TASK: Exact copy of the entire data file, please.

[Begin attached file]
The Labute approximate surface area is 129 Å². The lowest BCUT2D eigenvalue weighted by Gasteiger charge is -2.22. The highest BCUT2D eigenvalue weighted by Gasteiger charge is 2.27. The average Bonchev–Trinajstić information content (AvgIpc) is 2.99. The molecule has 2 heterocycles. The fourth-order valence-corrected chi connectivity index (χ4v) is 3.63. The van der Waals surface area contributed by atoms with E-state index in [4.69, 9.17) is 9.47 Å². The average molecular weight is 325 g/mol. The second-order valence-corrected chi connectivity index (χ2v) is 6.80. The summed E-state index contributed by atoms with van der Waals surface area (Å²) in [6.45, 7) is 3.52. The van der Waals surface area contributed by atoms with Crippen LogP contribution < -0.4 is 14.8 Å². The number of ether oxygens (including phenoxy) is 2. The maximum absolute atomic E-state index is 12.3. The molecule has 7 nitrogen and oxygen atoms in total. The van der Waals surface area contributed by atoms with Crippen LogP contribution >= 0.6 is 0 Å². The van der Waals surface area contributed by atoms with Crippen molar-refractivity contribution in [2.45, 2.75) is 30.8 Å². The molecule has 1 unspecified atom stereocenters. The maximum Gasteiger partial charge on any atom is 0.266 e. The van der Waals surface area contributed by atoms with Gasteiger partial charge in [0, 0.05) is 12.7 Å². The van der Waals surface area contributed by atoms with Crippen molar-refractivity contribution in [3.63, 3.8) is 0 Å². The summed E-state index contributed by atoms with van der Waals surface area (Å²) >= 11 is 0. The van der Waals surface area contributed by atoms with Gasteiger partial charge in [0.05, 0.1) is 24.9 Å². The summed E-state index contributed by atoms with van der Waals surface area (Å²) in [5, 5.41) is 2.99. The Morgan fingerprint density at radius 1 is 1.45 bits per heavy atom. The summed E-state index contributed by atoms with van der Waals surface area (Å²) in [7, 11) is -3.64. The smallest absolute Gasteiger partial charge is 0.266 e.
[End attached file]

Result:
The Labute approximate surface area is 129 Å². The lowest BCUT2D eigenvalue weighted by Gasteiger charge is -2.22. The highest BCUT2D eigenvalue weighted by Gasteiger charge is 2.27. The average Bonchev–Trinajstić information content (AvgIpc) is 2.99. The molecule has 2 heterocycles. The fourth-order valence-corrected chi connectivity index (χ4v) is 3.63. The van der Waals surface area contributed by atoms with E-state index in [4.69, 9.17) is 9.47 Å². The average molecular weight is 325 g/mol. The second-order valence-corrected chi connectivity index (χ2v) is 6.80. The summed E-state index contributed by atoms with van der Waals surface area (Å²) in [6.45, 7) is 3.52. The van der Waals surface area contributed by atoms with Crippen LogP contribution < -0.4 is 14.8 Å². The number of ether oxygens (including phenoxy) is 2. The maximum absolute atomic E-state index is 12.3. The molecule has 7 nitrogen and oxygen atoms in total. The van der Waals surface area contributed by atoms with Crippen LogP contribution >= 0.6 is 0 Å². The van der Waals surface area contributed by atoms with Crippen molar-refractivity contribution in [2.45, 2.75) is 30.8 Å². The molecule has 1 unspecified atom stereocenters. The maximum Gasteiger partial charge on any atom is 0.266 e. The van der Waals surface area contributed by atoms with Gasteiger partial charge in [0, 0.05) is 12.7 Å². The van der Waals surface area contributed by atoms with Crippen molar-refractivity contribution in [3.63, 3.8) is 0 Å². The summed E-state index contributed by atoms with van der Waals surface area (Å²) >= 11 is 0. The van der Waals surface area contributed by atoms with Gasteiger partial charge in [0.05, 0.1) is 24.9 Å². The summed E-state index contributed by atoms with van der Waals surface area (Å²) in [5, 5.41) is 2.99. The Morgan fingerprint density at radius 1 is 1.45 bits per heavy atom. The summed E-state index contributed by atoms with van der Waals surface area (Å²) in [7, 11) is -3.64. The smallest absolute Gasteiger partial charge is 0.266 e.